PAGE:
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Damages awarded to patient after GP fails to diagnose a heart attack on three occasions

Posted: 22/02/2018


Penningtons Manches’ clinical negligence team has settled a claim against a GP for failing to act on an ECG result which showed that its client had experienced a myocardial infarction (heart attack) and was suffering from ongoing myocardial ischaemia.

The claimant attended his GP surgery on three separate occasions, complaining of pain in his arm which was initially intermittent but then began to worsen on exertion.

The GP initially suspected a cardiac cause for the pain, and took an ECG. However, despite clear signs of a myocardial infarction on the ECG, including the computer interpretation highlighting an infarction, the GP read the ECG result as normal. The test was repeated on two further occasions, and the GP interpreted the ECG as normal both times. The claimant was then referred for an orthopaedic assessment as the GP considered that the problem could be orthopaedic.

Fortunately, the orthopaedic surgeon recognised that there was likely to be a cardiac cause for the pain, and immediately suggested a referral for a cardiac assessment. At the rapid access clinic, the abnormal ECG was correctly diagnosed, and extensive investigations were carried out on the claimant which revealed very narrowed coronary arteries. He underwent urgent bypass surgery and recovered well.

After having reviewed the claimant’s clinical notes, the clinical negligence team at Penningtons Manches obtained expert evidence from a GP and cardiologist to determine what would be expected from a GP in this scenario, and what the effect of any negligence could be. The expert GP decided that it should be well within the GP’s ability to interpret the significant changes seen on the ECG, and if he did not feel confident in interpreting the changes, expert advice should have been sought.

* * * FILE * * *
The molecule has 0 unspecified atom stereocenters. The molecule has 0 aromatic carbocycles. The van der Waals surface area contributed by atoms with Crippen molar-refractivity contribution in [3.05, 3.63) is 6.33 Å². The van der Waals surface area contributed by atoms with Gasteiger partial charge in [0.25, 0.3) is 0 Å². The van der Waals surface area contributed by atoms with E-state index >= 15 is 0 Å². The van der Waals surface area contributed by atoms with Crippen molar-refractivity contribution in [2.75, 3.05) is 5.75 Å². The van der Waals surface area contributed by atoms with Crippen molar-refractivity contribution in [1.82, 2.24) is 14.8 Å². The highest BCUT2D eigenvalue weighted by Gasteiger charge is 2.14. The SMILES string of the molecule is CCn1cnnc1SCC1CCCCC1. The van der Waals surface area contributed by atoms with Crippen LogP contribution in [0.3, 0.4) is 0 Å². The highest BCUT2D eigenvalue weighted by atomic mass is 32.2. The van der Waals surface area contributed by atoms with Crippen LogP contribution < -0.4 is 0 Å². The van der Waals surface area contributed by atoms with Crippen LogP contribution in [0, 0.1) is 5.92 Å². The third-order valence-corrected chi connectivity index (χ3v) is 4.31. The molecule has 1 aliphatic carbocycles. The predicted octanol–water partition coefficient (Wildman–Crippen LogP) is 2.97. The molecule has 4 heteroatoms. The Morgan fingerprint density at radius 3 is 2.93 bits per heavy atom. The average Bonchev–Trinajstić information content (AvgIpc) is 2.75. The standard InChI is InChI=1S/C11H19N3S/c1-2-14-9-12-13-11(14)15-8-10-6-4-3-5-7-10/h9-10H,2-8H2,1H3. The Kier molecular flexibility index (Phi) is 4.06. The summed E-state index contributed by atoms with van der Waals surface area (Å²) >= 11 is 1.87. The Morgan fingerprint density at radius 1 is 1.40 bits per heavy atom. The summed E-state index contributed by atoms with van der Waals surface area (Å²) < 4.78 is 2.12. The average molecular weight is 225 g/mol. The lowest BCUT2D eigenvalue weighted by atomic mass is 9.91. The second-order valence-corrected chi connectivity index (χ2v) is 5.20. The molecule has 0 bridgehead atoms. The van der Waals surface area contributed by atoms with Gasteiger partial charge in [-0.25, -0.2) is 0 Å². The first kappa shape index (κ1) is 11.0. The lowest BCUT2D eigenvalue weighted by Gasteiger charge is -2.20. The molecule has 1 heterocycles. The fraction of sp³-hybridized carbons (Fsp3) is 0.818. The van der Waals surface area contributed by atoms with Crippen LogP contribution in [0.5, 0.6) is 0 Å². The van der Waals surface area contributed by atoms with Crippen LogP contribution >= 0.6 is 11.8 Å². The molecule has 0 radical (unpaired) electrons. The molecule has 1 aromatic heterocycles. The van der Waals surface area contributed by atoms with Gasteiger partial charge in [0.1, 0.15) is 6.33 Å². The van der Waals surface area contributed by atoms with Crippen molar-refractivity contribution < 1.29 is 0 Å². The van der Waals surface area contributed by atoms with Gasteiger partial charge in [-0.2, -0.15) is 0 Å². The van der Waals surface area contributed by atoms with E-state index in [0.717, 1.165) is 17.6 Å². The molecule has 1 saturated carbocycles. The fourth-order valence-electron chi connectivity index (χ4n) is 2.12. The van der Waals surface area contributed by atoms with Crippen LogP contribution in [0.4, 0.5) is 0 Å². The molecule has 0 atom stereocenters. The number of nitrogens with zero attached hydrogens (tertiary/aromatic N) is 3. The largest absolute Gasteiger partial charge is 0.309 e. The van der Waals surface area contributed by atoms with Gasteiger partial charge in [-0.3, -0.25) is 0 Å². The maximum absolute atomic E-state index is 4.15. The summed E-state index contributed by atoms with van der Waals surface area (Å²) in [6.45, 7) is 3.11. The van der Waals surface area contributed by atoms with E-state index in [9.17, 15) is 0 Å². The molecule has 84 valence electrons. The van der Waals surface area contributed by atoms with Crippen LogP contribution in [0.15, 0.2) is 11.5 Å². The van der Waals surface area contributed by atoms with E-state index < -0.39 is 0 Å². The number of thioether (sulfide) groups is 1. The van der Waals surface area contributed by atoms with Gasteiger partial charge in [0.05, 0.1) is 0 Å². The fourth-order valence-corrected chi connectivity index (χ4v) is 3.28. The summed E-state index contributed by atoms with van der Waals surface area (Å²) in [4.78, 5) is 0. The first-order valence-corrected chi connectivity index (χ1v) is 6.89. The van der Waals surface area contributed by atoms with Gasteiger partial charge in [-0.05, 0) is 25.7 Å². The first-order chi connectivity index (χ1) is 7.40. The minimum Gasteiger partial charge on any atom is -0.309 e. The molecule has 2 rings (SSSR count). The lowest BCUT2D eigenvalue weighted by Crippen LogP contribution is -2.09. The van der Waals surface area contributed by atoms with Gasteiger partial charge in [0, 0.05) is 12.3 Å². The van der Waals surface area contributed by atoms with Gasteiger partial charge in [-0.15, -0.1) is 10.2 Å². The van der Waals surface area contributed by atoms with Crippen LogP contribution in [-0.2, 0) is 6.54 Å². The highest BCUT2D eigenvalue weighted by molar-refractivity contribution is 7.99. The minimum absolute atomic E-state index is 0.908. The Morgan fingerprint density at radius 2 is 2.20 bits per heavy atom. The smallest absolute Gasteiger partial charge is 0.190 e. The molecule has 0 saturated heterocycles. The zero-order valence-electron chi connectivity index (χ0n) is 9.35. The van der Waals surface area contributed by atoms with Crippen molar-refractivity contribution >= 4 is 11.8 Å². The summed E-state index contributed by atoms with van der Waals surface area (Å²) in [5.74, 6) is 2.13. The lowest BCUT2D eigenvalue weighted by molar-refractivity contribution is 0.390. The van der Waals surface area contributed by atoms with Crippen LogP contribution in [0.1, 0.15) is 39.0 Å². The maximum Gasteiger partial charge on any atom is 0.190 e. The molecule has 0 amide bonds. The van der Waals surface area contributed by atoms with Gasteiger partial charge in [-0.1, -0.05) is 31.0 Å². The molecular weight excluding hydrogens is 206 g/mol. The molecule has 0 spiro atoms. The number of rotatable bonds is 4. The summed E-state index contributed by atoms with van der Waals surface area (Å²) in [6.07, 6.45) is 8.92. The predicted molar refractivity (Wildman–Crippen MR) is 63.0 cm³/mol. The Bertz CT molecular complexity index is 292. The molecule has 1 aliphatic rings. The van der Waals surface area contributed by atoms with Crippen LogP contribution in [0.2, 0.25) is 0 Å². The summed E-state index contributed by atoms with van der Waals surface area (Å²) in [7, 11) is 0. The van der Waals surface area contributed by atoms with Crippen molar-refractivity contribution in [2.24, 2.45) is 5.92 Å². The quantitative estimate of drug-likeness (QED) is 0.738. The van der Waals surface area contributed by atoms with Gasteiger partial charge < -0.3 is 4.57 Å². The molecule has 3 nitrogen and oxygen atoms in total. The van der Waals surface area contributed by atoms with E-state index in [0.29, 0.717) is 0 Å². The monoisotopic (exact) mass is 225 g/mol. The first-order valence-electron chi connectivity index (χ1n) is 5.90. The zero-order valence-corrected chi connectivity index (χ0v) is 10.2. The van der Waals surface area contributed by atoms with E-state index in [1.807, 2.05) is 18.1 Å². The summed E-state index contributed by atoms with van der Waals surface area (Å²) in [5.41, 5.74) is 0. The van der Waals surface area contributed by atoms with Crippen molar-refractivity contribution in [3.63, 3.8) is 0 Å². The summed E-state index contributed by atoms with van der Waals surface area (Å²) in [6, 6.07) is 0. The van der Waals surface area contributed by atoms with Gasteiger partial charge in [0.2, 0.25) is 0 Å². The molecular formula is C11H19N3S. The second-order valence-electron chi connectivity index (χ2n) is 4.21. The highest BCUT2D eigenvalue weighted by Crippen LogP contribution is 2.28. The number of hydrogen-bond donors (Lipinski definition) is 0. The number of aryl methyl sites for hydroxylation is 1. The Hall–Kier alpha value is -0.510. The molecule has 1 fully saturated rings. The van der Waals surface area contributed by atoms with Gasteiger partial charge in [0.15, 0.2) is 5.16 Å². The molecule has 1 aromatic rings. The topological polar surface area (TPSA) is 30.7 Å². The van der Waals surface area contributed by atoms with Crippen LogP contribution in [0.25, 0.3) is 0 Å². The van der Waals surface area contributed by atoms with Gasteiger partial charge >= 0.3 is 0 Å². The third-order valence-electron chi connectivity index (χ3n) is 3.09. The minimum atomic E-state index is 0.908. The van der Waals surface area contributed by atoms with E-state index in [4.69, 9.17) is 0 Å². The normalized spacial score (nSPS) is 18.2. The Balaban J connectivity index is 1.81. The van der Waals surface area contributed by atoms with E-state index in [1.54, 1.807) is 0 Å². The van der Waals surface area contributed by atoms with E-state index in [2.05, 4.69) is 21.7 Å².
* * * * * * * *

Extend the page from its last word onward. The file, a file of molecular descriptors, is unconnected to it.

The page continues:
The cardiology expert was able to determine the age of the myocardial infarction, and found that it had occurred some months before. Therefore, the infarction itself could not have been treated, but the claimant had suffered four months of ongoing angina due to his severely narrowed arteries, and should have been treated much earlier. He was lucky not to have sustained more serious injury as a result of the negligence, and fortunately the GP’s defence union took a pragmatic approach to the claim, settling it promptly.

Philippa Luscombe, a partner in Penningtons Manches’ clinical negligence team, commented: “We cannot expect GPs to be experts in every field, but this case does highlight the importance of knowing what areas lie within a professional’s competence. If GPs are unsure whether they are competent to perform a procedure or interpret a test, the onus is on them to acknowledge this and seek assistance from a colleague or specialist discipline.”


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